Well, at least I can say I saw it, but much like Irreversible (2002) it's a movie I don't need to see again. Brando was good though, and I did enjoy seeing all those old Citroens. So there's that.
Yes can't say I want to see either film again really especially Irreversible which was powerful but disturbing. Have only seen one other Gaspar Noe movie called I Stand Alone which was also a tough watch without being as explicit. Interesting film maker all the same.

Fun watching some of those movies from the 70s with their fashions, house interiors and cars !
 
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Yes can't say I want to see either film again really especially Irreversible which was powerful but disturbing. Have only seen one other Gaspar Noe movie called I Stand Alone which was also a tough watch without being as explicit. Interesting film maker all the same.

Fun watching some of those movies from the 70s with their fashions, house interiors and cars !
I WANT! :D >>

I was just a wee child during the 70s, but I love watching movies from that era because they get me all sentimental when I see the cars and interior decor and such, though, I also think the interiors must have smelled terribly of musty smoke. Think even during the 80s people still smoked on planes and in hospitals, nowadays movie characters only smoke when they are playing the villain.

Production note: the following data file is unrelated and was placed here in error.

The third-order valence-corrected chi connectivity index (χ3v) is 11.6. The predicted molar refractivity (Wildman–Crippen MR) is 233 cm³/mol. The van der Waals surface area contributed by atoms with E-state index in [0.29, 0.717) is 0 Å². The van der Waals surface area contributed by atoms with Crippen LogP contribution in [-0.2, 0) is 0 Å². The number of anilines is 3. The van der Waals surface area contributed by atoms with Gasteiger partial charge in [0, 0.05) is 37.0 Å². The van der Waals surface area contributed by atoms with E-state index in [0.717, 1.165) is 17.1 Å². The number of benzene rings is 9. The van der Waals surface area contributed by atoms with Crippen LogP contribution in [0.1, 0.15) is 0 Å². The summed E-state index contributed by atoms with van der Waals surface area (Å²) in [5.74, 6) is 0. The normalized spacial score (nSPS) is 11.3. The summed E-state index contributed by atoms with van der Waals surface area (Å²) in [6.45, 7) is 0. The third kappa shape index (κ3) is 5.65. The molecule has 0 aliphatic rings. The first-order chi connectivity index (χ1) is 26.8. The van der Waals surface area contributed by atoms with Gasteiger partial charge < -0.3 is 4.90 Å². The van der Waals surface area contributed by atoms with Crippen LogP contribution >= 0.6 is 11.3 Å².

Ok, back to movie talk about films where just one viewing is enough - don't know about you, but I needed to see Deliverance (1972) only once. I know it's a landmark picture, but I was just so repulsed by the whole thing I definitely don't care to see it again.
 
I WANT! :D >>

I was just a wee child during the 70s, but I love watching movies from that era because they get me all sentimental when I see the cars and interior decor and such, though, I also think the interiors must have smelled terribly of musty smoke. Think even during the 80s people still smoked on planes and in hospitals, nowadays movie characters only smoke when they are playing the villain.

Ok, back to movie talk about films where just one viewing is enough - don't know about you, but I needed to see Deliverance (1972) only once. I know it's a landmark picture, but I was just so repulsed by the whole thing I definitely don't care to see it again.
Have to admit I saw Deliverance a few times simply because it was played on free to air TV quite often. I didn't find it quite as disturbing as Irreversible. The book was good as well. John Boorman made some very good movies. Others included Excalibur and The Emerald Forest.
 
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Have to admit I saw Deliverance a few times simply because it was played on free to air TV quite often. I didn't find it quite as disturbing as Irreversible. The book was good as well. John Boorman made some very good movies. Others included Excalibur and The Emerald Forest.
Excalibur is good, I have the dvd. (I only own dvds of movies I really, really like.) I'll have to watch it again just so I don't have to think about Deliverance. :p

Speaking of charming fantasy movies one I at first wasn't sure I would like but ended up loving years ago was Willow (1988) with Val Kilmer. Whatever happened to his career? He had some good roles there for a while.